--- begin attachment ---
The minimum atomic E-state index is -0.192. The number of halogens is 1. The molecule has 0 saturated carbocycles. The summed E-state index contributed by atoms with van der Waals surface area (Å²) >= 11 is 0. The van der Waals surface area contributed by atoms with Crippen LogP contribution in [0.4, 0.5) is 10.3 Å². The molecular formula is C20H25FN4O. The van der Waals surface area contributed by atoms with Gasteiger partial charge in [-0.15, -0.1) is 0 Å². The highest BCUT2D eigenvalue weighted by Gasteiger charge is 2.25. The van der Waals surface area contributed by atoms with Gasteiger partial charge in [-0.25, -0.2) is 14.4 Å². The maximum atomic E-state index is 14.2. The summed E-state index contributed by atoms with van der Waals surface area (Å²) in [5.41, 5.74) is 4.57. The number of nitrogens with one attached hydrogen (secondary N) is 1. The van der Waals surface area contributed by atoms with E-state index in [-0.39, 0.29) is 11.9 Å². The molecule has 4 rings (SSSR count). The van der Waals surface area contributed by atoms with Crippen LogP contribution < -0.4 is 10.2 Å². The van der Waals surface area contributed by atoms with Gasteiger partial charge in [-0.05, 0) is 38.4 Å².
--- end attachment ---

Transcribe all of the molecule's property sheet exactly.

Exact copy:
The minimum atomic E-state index is -0.192. The number of halogens is 1. The molecule has 0 saturated carbocycles. The summed E-state index contributed by atoms with van der Waals surface area (Å²) >= 11 is 0. The van der Waals surface area contributed by atoms with Crippen LogP contribution in [0.4, 0.5) is 10.3 Å². The molecular formula is C20H25FN4O. The van der Waals surface area contributed by atoms with Gasteiger partial charge in [-0.15, -0.1) is 0 Å². The highest BCUT2D eigenvalue weighted by Gasteiger charge is 2.25. The van der Waals surface area contributed by atoms with Gasteiger partial charge in [-0.25, -0.2) is 14.4 Å². The maximum atomic E-state index is 14.2. The summed E-state index contributed by atoms with van der Waals surface area (Å²) in [5.41, 5.74) is 4.57. The number of nitrogens with one attached hydrogen (secondary N) is 1. The van der Waals surface area contributed by atoms with E-state index in [-0.39, 0.29) is 11.9 Å². The molecule has 4 rings (SSSR count). The van der Waals surface area contributed by atoms with Crippen LogP contribution < -0.4 is 10.2 Å². The van der Waals surface area contributed by atoms with Gasteiger partial charge in [-0.05, 0) is 38.4 Å².